All of us see the world as it is, that is, as we’ve been taught to see it. Art explodes our prepackaged ways of looking. “Energy” is the right word—I want to transfer the energy from the detonations in my own brain to the brains of the audience. Really, I’m not trying to be coy or evasive in my poems—I’m giving the reader very clear language—it’s just they’re not expecting the strangeness of my associations. It all comes down to what people expect from poetry—a poem is not a tweet or a text message—a poem reminds us that language is a complex network of signification—straightforward, logical, semantic sense is only one way words communicate—there are also other dimensions to words—image sense, sonic sense, graphic sense—these come across in powerful but nonlinear ways. Poetry is much more like painting than it is a story or an essay or a piece of journalism—because it is multi-sensory, it creates an atmosphere or mood as much as it attempts to make an argument—I think we have to come to it with different
expectations. The most important thing a poem can do is make us FEEL. Meaning arrives in
retrospect and after many readings.
Scope of your imagination is spacious—it asks/invites reader to witness ones peripheral with a dilated eye. Though, the poems in Cloud of Ink lack strict cohesion. (Fortunately, a poem can defy physics!). The narrator seems enveloped by incoherence. When it comes to clarity, what do you ask of yourself as an artist? Would you argue for an art-form that impedes momentum?
Incoherence is certainly not the goal of the book—nor its arrangement. I think a collection of poetry is more like a symphony than a narrative—there are motifs that run through the composition—variations on a theme. I think the book is preoccupied with mortality and what we leave behind—especially writers with their “clouds of ink.” These clouds shift in shape depending on how they’re interpreted and who is glossing them. Clouds also change colors. And clouds are ephemeral—they appear for a while then disappear—that sudden changeability was really attractive to me as a subject to explore in this book. I would also say that language is never as transparent as it seems. Take a Robert Frost poem like “The Road Not Taken.” On the surface, the interpretation of this poem appears to be very clear (take the road less traveled; go your own way), but the more you press into it, the more you realize that Frost is saying many things at once—the details of the poem reveal that the two roads are actually “worn… about the same” and “both that morning equally lay/ In leaves no step had trodden black”—so which one was less-traveled? Did the speaker just guess? Did he guess wrong or right?—and what exactly is the “difference” that his choice made? Positive? Negative? Is the speaker simply rationalizing his decision because quite frankly he couldn’t travel both roads and he has some regret?—these questions complicate what had on first read seemed like the plain sense of the poem—the meaning turns out to be much more ambiguous—and I would say the poem is richer for the different possibilities.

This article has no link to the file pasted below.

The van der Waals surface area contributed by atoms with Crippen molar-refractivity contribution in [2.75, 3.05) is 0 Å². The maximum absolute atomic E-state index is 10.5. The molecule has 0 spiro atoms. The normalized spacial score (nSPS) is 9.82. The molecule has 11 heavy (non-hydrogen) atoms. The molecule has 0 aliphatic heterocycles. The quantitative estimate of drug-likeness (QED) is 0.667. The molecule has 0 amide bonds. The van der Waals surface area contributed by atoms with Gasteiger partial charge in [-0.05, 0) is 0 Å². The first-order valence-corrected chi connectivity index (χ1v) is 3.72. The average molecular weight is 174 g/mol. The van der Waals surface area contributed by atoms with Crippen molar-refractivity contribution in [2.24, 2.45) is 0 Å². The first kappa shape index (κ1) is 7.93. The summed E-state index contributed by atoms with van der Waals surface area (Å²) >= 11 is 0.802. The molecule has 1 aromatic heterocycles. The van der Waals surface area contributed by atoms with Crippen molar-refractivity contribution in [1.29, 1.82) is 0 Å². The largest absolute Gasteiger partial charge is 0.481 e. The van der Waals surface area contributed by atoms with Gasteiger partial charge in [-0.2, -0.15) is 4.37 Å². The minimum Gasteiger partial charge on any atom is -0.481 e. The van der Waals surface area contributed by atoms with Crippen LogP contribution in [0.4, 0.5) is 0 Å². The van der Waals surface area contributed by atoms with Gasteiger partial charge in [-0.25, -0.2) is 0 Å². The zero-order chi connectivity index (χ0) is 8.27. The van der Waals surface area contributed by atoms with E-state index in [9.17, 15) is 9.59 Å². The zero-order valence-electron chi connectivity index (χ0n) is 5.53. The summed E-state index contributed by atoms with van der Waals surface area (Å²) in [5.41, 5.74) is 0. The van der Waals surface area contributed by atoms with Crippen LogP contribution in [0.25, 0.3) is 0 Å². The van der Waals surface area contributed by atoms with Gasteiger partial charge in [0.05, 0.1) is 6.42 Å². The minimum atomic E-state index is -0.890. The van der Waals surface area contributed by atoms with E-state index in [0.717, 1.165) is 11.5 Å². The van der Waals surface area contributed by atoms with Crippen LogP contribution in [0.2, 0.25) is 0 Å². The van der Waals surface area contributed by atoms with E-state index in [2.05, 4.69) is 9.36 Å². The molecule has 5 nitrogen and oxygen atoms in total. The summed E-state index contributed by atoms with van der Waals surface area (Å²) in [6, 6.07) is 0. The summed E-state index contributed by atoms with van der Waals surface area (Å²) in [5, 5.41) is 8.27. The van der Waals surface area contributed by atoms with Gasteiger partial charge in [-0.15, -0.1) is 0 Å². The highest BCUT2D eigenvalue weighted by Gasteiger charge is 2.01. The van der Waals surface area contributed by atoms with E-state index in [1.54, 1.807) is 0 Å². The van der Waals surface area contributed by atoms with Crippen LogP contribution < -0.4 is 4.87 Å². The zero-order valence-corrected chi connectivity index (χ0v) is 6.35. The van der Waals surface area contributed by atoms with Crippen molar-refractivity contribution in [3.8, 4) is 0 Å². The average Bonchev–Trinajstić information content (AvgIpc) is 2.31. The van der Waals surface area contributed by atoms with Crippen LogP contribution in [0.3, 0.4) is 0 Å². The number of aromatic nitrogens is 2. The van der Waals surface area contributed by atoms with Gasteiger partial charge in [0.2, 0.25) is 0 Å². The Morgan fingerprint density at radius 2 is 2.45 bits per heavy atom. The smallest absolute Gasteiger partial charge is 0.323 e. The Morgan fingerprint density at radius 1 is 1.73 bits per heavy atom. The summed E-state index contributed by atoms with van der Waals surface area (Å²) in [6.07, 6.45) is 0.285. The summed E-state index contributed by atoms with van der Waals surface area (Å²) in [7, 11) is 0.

There’s a strange combination of eloquent diction and a rapid delivery of images/ideas. The quick shifts can become confusing. How do you choose whether or not to employ an image? Sometimes it seems that there’s little harnessing of them. Do you want the reach of each poem to surpass its original idea or image? What do you think a reader’s responsibility is?
The mind is creative and generative—always revising—always reformulating—I want my poetry to emulate these sudden transformations. William Carlos Williams said, “a poet’s greatest gift is motion, a rapid, energetic, changing onwardness of mind.” That’s not a bad goal for poetry.
What would you say to someone who considers surrealism to be escapist?
Escape to what? I would contend that, rough paraphrase of Shelley, poets make strange the familiar and familiar the strange. That’s their job—to shock us back into recognition. I think a poem like “Liquefaction” tries to do this. The speaker encounters an octopus, and not knowing what it was or why it was there, he guts it. This suggests something about the human (perhaps male) tendency to kill and dissect in order to consume, but it also suggests that the wilderness is a wild place—you never know what marvelous thing will steal upon you and transform you. The strangeness of surrealism is really a way to leave the world in order to return to it with a renewed understanding and a renewed sense of wonder. It also invites into a kind of playfulness that has been lost on most “realists.”
Wallace Stevens, in his essay “The Noble Rider and the Sound of Words,” claims that the pressures of reality influence the state of one’s imagination. Would you agree? How does contemporary-America’s reality affect the imagination of its people? Could you identify a couple “colophons” of modern (or is it post-modern?) mans’ art?
We live in a violent, commercialized, sexualized, materialistic age—an America overwhelmed by messages. Art, if it’s going to be heard, has to shout—that was Flannery O’Connor’s viewpoint and I think it’s still true today. At the same time, literature has to be more than sensational—it has to express what the writer believes to be true or possible—it has to re-imagine the beautiful—it has to give voice to the groanings too deep for words—groanings that come with living in the wreck of the world—in other words, it has to be personal and it has to matter.
Inform us if you would, on what poetry has been/is/can be.
T. S. Eliot said that “poets are occupied with frontiers of consciousness beyond which words fail and yet meanings still exist.” The poet is a frontiersman, always pushing himself to the edge of articulation, saying out loud the things that cannot be said—whether that be because they come from the unconscious/ the spiritual or because they are meanings that can only be pointed to, suggested, never completely defined by language. How can one encapsulate, for example, the significance of a father’s death? The experience is so raw, so profound, the emotions so complex,
you have to subsume them in metaphor, and you have to approximate (i.e., get as close as you can), and you have to give audiences the feelings even if you stumble with the thoughts. That’s what poetry is for.
Zachary Tomaszewski Interviews L.S. Klatt
Can you tell us a bit about the Iowa Poetry Prize?